Thursday, 4:30 PM
UMass professor, MIT grad share Nobel Prize
(Janet Knott/Globe Staff)
Nobel Prize winner Craig C. Mello smiling this morning at the UMass Medical School in Worcester.
By Carolyn Johnson, Globe Staff
A University of Massachusetts scientist won the Nobel Prize in Medicine today just eight years after he and a collaborator discovered a powerful new way to turn off genes. The discovery is revolutionizing medical research, allowing biotech researchers to rapidly zero in on possible genetic causes for HIV, Alzheimer's and dozens of other devastating diseases.
Craig C. Mello, 45, is the first professor at the University of Massachusetts Medical School to received the prestigious award, which was announced this morning by the Nobel Assembly at Karolinska Institutet in Stockholm, Sweden. Mello won for his work with Andrew Fire, then a scientist at the Carnegie Institution of Washington. Fire graduated from the Massachusetts Institute of Technology with a Ph.D. in 1983.
The pair discovered that a particular form of ribonucleic acid, which they dubbed RNA interference, acts almost like a biological light switch, turning "off" specific genes within human cells. The cell uses RNA interference to regulate its genetic climate, but Mello and Fire showed that it could be manipulated to study genes' behavior. RNA interference -- named one of the top 10 science breakthroughs by the journal Science in 2002 and 2003 -- has already helped produce a possible treatment for macular degeneration.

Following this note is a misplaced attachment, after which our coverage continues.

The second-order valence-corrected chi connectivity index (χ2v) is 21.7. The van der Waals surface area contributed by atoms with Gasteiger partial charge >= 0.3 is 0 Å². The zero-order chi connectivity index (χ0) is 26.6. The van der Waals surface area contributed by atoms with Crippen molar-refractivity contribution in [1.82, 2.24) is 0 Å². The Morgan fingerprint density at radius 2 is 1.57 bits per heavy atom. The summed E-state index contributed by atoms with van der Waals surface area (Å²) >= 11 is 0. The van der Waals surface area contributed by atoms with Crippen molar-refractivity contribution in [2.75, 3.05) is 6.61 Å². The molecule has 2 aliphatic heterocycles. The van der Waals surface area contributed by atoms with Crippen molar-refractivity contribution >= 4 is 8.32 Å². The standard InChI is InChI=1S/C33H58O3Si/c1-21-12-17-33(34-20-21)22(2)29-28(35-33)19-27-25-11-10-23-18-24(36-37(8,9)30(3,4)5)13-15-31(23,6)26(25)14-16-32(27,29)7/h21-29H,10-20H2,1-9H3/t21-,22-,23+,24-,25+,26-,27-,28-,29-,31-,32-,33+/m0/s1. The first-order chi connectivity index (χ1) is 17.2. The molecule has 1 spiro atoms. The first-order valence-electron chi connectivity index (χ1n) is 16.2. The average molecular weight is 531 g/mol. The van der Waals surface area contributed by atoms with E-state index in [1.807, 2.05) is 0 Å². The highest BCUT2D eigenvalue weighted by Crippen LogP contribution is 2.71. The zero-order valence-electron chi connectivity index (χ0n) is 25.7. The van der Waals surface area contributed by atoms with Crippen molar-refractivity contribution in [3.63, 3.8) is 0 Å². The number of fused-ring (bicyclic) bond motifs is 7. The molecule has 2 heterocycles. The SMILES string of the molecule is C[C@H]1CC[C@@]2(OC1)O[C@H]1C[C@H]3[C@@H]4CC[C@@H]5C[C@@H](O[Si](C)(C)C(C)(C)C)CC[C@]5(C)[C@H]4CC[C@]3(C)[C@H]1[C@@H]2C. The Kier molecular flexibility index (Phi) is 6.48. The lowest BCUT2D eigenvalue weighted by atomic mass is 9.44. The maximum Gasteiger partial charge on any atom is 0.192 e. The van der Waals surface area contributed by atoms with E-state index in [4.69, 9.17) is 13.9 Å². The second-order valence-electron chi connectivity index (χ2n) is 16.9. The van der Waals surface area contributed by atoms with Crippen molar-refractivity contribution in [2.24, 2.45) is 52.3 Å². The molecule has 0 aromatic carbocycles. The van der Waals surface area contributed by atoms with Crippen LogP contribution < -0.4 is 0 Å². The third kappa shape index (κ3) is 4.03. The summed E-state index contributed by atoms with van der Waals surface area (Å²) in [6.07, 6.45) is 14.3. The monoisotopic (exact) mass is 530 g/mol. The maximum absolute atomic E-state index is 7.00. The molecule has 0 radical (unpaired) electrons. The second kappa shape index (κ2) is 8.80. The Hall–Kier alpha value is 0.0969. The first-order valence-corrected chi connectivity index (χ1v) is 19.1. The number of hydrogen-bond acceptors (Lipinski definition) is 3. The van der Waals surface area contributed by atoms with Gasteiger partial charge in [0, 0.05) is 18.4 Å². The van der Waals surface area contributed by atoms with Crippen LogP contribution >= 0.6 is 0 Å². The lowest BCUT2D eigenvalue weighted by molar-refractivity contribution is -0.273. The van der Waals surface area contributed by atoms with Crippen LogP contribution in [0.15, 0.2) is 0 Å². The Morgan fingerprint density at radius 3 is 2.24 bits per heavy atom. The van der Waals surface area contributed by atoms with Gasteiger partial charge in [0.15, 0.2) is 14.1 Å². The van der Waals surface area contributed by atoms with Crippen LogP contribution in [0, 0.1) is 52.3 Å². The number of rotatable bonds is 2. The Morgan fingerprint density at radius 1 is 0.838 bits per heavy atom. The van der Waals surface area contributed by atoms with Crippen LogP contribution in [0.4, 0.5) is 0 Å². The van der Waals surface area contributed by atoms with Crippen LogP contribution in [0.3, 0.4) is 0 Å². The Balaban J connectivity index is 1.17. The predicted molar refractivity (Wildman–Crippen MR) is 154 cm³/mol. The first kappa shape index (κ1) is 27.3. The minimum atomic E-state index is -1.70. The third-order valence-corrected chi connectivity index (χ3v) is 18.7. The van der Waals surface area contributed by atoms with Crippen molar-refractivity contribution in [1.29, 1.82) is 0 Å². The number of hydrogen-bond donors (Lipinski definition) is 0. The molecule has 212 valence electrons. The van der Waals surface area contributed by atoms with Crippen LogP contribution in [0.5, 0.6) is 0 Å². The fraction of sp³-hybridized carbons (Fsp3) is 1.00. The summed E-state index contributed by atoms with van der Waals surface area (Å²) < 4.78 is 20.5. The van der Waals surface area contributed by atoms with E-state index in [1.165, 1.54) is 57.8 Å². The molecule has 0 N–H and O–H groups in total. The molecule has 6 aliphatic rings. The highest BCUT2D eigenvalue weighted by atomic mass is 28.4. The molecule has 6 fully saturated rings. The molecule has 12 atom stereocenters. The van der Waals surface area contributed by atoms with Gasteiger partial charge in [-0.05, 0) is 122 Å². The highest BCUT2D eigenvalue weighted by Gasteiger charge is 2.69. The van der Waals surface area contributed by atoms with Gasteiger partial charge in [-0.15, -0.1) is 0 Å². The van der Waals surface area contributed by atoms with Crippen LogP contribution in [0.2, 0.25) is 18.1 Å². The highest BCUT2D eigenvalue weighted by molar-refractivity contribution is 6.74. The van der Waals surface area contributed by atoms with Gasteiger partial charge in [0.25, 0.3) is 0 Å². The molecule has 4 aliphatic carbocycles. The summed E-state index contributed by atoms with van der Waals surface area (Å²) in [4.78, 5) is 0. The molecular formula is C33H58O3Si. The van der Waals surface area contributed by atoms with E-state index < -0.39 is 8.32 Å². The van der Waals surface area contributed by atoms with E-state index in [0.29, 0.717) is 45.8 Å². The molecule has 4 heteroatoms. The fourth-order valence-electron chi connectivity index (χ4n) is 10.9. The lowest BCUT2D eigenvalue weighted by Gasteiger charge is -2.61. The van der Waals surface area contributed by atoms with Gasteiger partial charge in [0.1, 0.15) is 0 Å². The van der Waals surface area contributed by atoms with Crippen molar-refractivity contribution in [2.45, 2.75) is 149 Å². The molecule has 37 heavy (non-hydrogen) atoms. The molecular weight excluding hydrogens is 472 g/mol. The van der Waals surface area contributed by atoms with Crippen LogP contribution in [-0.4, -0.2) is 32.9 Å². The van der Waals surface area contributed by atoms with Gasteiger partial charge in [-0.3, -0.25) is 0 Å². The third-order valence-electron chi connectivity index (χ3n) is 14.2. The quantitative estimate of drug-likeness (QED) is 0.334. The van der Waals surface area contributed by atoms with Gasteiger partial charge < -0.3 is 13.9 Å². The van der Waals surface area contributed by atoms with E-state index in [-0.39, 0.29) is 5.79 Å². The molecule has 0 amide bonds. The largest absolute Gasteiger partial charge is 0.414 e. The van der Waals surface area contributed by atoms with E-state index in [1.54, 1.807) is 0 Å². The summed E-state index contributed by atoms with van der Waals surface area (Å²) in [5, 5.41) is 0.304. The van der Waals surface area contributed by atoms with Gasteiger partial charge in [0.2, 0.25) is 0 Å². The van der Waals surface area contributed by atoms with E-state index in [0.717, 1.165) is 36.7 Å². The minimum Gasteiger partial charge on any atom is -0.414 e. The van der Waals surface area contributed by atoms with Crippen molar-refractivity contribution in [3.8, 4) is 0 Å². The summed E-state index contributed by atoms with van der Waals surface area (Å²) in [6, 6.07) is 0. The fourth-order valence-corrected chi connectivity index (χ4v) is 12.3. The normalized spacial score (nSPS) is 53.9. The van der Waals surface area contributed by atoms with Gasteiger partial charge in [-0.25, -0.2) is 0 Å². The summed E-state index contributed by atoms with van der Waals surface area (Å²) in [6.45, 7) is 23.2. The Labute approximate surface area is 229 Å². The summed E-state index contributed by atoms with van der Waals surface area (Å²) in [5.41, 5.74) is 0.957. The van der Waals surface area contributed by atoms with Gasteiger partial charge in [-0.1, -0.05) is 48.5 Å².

"The interesting thing about this prize is so short a time it's taken from the discovery to the Nobel," said Phil Sharp, an institute professor at the Massachusetts Institute of Technology who also has co-founded a biotech company called Alnylam that is working to develop RNAi therapies. "It's just been such a fundamental change in how we understand biological systems, and there's also more to come.
Mello, who lives in Shrewsbury, told the Associated Press that the award came as a "big surprise."
"I knew it was a possibility, but I didn't really expect it for perhaps a few more years," Mello said. "Both Andrew and I are fairly young, 40 or so, and it's only been about eight years since the discovery."
UMass Medical School Chancellor and Dean Aaron Lazare said it was "an incredible day" for the school.
"We are so very proud that Dr. Mello is the Medical School's first recipient of this illustrious prize," Lazare in a written statement. "His enthusiasm for scientific pursuits and innovation is an inspiration to his faculty colleagues, postdoctoral fellows, students and staff alike."
Fire, 47, now at Stanford University, and Mello published their research in the journal Nature in 1998.
Erna Moller, a member of the Nobel committee, said that their research helped shed new light on a complicated process that had confused researchers for years. The existence of RNA intereference helped them understand why genes that they added to cells sometimes did not seem to do anything.
"It was like opening the blinds in the morning," Moller said. "Suddenly you can see everything clearly."
Fire was awakened in his California home this morning by a call from the Nobel committee.
"I thought I must be dreaming or maybe it was the wrong number," said Fire, who convinced himself of the good news by checking the Nobel website.
"It makes me feel great. It makes me feel incredibly indebted at the same time," he said. "You realize how many other people have been major parts of our efforts."
The Nobel Prize winners receive $1.4 million and will be honored in Stockholm on Dec. 10 at a banquet, which will include Scandinavian royalty.
There are also Nobel prizes for physics, chemistry, literature, peace and economics. The namesake of the awards, Alfred Nobel, the Swedish inventor of dynamite, established the prizes in his will.
The Associated Press contributed to this report.